There is a whole tribe of people I know through running. On weekday, at 6 a.m., there is a 20ish Hispanic guy I meet at the top of a steep hill. At first, his face was wary, closed. Mine was too, probably. There aren't any houses there. No witnesses. Then we started nodded, then smiling, and now we say hello.
A few blocks later there is often a man in his early 60s, leaning against his closed garage door, a smoker who obviously can't smoke in the house. I wave at him now, too. [Full disclosure: only a part of this is motivated by the fact that no matter what the rest of the world thinks of me, gallumping along at probably an 11-minute-mile pace, to him I will always be young and athletic. I always run faster when I go past.]
Other people I might speak to only once, or once a year. I know their cars, and which cars have expired registrations. On Vermont, I see the exuberant sidewalk, filled with native wildflowers and no grass at all, next to the plain, green, staid grass of the nextdoor neighbor, mowed as short as a military haircut. I know the dogs, the kid's toys, the bumper stickers. I see people in their bathrobes or boxers, some embarrassed, some nonchalant.
On Pendleton there's a white and green house on the corner. For a long time the two doors of the garage bore the giant letters E & C. When I shared a house with three friends down the street, right after college, we called it the Eric Clapton house. Probably 10 years ago, the lady of the house gave me a drink of water on a hot day when I shouldn't have been running. One day the letters were painted over. Later I learned her husband had died. I've talked to her two or three times in the last year. She's a little lonely, cheerful, a keen observer of her neighborhood, where large yards are now being turned into houses, and small houses are being replaced by ones that fill the lot.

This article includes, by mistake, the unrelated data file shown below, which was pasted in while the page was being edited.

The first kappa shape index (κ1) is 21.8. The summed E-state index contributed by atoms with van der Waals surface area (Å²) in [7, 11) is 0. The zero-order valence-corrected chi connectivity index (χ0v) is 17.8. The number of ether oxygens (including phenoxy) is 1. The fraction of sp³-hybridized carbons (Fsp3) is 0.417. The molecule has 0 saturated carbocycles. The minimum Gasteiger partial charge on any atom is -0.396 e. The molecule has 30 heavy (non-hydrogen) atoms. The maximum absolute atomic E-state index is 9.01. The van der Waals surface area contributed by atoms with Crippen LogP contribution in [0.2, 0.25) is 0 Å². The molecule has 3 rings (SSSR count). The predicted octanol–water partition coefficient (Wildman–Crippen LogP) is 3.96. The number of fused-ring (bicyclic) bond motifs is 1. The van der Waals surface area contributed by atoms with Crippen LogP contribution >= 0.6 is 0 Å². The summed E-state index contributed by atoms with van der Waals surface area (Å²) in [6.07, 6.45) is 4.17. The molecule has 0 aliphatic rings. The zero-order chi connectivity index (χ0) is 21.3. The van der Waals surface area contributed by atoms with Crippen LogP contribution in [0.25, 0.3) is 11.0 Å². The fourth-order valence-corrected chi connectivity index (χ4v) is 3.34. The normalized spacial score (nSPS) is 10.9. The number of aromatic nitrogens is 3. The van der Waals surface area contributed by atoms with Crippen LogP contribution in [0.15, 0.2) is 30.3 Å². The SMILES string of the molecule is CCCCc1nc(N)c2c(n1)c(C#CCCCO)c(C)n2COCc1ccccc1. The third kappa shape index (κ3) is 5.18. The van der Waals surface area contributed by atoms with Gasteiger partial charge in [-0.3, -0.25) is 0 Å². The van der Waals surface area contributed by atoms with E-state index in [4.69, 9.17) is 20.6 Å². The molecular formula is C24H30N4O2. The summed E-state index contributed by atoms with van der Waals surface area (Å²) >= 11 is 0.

This morning there was a big dumpster out front. Inside, a flowered mattress, a striped rug, a gold chair with worn arms, a big wooden console TV. I stopped. I didn't realize I was speaking out loud until I heard my own voice over the sound of the Fratellis. "She must be dead."
One of my people is gone.